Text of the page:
One of Riverhead’s biggest sporting events takes place each August, tucked away on the town basketball court on Horton Avenue.
Despite very little promotion, it manages to draw thousands of spectators, as 10 teams from Riverhead and as far away as New York City and New Jersey sweat it out for bragging rights and a cash prize.
But the true meaning of the annual Stop the Violence Basketball Tournament is in its name. Co-founded in 2007 by Riverhead residents Dwayne Eleazer and Larry Williams, the event aims to get young men off the streets and onto the court, where the hope is that the bond of basketball will build the relationships that discourage encounters that too often end in tragedy.
“You can come on a basketball court and play without any violence, you might see that person in the street,” Mr. Eleazer told the Riverhead News-Review in 2011. “[You’ll think] I played ball with him, we can talk this out.”
For organizing a successful event with a powerful message that has created a lasting legacy of positivity in Riverhead, Mr. Eleazer and Mr. Williams are the News-Review’s 2016 Community Leaders of the Year.
This past summer’s tournament achieved several milestones. It marked the event’s 10th year and was played on a newly resurfaced court the Riverhead Town recreation department had finished just days before, a project town recreation superintendent Ray Coyne said might not have happened if not for the tournament. For the first time, the event also featured a fundraiser barbecue, raising money to increase the cash prize to more than $3,000, increase fees paid to referees and pay for future court improvements.
Although a heat wave might have led some to doubt the weekend event could be played, the athletes had a different plan, playing game after game on two of the hottest days of the year. During the double elimination tournament, 10 teams compete until just one is left standing as champion.
“It really is a great tournament,” Mr. Coyne said, adding that he was skeptical when Mr. Eleazer approached him about the event a decade ago but quickly realized the positive impact it has on the community. “It’s a relaxed atmosphere and it brings the whole community together.”
An homage to hoops classics like the famed Rucker Park event in New York City, the tournament attracts top regional talent, including past Suffolk County high school standouts and NCAA Division I players. Even former NBA player A.J. Price, an Amityville High School graduate and UConn star, is said to have participated in the tournament in the past.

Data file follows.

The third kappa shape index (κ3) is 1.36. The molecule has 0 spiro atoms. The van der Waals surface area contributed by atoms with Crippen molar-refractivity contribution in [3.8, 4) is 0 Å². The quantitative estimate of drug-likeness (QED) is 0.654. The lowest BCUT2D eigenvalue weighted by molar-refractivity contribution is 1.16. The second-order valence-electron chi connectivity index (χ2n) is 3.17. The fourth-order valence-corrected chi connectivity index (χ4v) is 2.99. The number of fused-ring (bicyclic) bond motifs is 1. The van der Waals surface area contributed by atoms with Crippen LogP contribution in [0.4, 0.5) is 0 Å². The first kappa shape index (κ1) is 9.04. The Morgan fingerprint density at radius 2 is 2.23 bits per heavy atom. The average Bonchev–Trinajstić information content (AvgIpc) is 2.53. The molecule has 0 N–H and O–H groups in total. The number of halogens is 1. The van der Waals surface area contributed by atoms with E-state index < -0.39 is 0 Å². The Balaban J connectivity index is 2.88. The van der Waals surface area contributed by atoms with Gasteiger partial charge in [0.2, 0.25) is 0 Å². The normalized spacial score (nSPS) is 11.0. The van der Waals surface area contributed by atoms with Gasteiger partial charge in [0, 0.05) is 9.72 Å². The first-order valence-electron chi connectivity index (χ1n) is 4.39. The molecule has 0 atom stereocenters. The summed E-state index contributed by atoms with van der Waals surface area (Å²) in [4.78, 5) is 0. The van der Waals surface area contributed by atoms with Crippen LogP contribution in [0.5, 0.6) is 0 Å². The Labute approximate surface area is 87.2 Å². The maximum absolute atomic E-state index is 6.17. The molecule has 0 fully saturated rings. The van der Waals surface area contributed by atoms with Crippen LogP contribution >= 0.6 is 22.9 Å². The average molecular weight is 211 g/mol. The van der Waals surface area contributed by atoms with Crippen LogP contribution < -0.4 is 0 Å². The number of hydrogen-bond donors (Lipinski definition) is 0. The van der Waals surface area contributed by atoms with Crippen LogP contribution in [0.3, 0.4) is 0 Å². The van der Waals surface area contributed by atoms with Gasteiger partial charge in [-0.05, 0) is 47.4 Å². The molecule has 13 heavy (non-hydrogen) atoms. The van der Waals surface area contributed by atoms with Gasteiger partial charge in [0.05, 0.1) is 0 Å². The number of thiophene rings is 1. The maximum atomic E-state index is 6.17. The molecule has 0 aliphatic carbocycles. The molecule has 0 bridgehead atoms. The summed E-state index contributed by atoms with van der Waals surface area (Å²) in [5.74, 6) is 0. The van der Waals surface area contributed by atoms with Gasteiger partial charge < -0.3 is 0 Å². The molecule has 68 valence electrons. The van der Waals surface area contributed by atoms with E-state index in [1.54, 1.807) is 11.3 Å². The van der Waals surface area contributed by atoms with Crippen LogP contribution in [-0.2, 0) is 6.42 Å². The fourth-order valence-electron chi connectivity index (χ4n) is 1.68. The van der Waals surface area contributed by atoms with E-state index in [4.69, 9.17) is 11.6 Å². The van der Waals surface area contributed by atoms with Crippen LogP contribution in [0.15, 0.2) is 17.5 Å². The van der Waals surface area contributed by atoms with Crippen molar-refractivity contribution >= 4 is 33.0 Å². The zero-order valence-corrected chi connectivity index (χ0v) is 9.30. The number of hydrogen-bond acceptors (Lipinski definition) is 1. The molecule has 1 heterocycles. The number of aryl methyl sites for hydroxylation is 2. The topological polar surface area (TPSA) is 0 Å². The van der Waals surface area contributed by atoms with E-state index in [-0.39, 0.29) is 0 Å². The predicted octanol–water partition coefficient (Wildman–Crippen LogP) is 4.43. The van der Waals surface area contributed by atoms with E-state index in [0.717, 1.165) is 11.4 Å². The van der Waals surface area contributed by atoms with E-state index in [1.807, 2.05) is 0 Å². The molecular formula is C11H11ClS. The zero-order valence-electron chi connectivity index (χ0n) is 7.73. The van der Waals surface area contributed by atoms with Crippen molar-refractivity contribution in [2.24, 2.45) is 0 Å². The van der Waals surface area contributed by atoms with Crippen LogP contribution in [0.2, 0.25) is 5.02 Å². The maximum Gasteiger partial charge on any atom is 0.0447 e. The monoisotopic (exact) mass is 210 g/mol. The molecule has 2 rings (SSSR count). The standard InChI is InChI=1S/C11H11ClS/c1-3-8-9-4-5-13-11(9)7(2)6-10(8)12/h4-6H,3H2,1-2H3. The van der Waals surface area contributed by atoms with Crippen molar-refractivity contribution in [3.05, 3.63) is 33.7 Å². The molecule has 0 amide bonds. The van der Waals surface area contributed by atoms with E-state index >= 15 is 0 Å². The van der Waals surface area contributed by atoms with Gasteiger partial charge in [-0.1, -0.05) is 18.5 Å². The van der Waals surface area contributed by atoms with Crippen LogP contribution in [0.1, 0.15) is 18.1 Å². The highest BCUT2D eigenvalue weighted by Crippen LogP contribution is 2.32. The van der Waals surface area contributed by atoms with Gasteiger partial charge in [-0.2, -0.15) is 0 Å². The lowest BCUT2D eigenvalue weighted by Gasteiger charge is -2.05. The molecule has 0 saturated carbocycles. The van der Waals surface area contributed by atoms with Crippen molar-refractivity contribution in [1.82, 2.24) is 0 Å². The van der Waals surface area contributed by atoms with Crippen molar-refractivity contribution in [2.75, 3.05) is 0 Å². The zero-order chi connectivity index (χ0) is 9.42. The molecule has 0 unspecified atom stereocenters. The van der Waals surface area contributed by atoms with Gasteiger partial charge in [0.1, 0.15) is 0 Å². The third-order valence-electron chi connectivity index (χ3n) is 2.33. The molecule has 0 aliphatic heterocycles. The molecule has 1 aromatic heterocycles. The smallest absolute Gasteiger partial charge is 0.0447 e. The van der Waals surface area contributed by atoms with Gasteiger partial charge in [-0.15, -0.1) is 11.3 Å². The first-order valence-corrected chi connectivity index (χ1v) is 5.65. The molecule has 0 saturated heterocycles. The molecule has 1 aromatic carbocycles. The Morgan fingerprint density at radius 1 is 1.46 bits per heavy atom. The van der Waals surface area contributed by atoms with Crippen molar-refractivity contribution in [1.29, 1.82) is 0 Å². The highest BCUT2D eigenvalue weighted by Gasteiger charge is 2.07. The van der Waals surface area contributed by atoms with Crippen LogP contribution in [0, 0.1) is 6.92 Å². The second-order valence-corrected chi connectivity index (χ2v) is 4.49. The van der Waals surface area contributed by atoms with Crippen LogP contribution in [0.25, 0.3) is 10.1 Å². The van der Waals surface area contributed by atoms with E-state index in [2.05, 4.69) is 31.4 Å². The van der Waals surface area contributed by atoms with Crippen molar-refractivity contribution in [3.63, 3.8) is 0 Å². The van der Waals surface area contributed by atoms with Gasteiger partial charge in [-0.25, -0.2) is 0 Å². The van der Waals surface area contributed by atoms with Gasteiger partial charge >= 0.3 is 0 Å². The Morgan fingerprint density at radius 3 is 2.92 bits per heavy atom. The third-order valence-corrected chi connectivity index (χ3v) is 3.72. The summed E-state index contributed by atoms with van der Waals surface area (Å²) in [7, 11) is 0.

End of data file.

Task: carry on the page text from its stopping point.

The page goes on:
“It really is an excellent idea,” said Riverhead Town Councilman Tim Hubbard, a retired police officer who said youth sports introduced him to Mr. Eleazer and Mr. Williams more than a decade ago. “Especially now, in light of all that’s going on in communities everywhere. It has a definite positive value for Riverhead, without a doubt.”
Mr. Hubbard recalled attending the event as a police officer and viewing it as a great opportunity for law enforcement and the community to interact on a personal level.
“An event like that lets everybody see how much we need each other,” he said.
Mr. Williams echoed that sentiment in a 2013 interview.
“If the guys know the officer, and the officers know them, if there’s a problem you’re more apt to talk to each other,” he said.
Of course, while a basketball tournament might help deter violence, it can’t actually end it. The shirts worn by participants, which feature the names of Riverhead area residents lost in violent incidents, are a stark reminder of that fact. For years, the back of the tees have read: “In memory of Javon Reddick, Greg Riddick, Kelly Gilliam, A.C. McElroy, Tara Stevens, Catherine Worthington and Calvin Butts.”
In 2011, Mr. Eleazer told the News-Review they didn’t “have any more room to add any more names [to the shirts].” Two years later, local resident Demitri Hampton’s name was added after he was killed trying to stop a home invasion. But even that tragedy lent a positive note to the 2013 event, as Mr. Hampton’s mother raised funds to set up a scholarship in her son’s name and his older brother took to the court to compete.
Mr. Williams will retire this month as assistant director of Calverton National Cemetery, a career path that has given him decades of experience working with grieving families. An Air Force veteran, he also serves on the Clearview Civic Association and East End Voter Coalition. He told the News-Review last year that he was inspired to serve his community by his mother, Clara, a reverend and founder of the Millbrook Gables Civic Association.
Mr. Eleazer, a Brookhaven National Laboratory employee, served in the U.S. Army. He and Mr. Williams are also active in their local churches.
The community leadership the men demonstrate hasn’t gone unnoticed.
“I wish we had more Dwayne and Larrys,” Mr. Coyne said. “They’re genuine people who take pride in their community.”
“They make an excellent choice for this award,” added Mr. Hubbard.
Photo: Dwayne Eleazer (left) and Larry Williams (right) at the Stop the Violence basketball tournament in August 2011. (Credit: Jen Nuzzo, file)
*The award was previously called Civic Person of the Year
2015: Tony Sammartano
2014: Thelma Booker
2013: Vince Taldone
2012: Georgette Keller
2011: Nancy Swett
2010: Rich Podlas and Chuck Thomas
2009: Tom Gahan
2008: Keith Lewin
2007: Open Arms and Bread & More Inn
2006: Mike Brewer
2005: Sid Bail
2004: Kathy Berezny
2003: Jill Lewis
2002: Chrissy Prete
2001: Joe & Gloria Ingegno
2000: George Klopfer & Lt. Col. Anthony Cristiano
1999: Louise Wilkinson
1998: Charles Ramsey, Gwen Mack
1997: Judy Jacunski
1996: Peter Danowski
1995: Sherry Patterson
1994: Barry Barth, Bobby Goodale
1993: Arnold Braunskill, Don Owen
1992: Bernice Mack
1991: Judy Weiner
1990: Nancy Gassert, Gwen Branch
1989: Betty Brown
1988: Paul Baker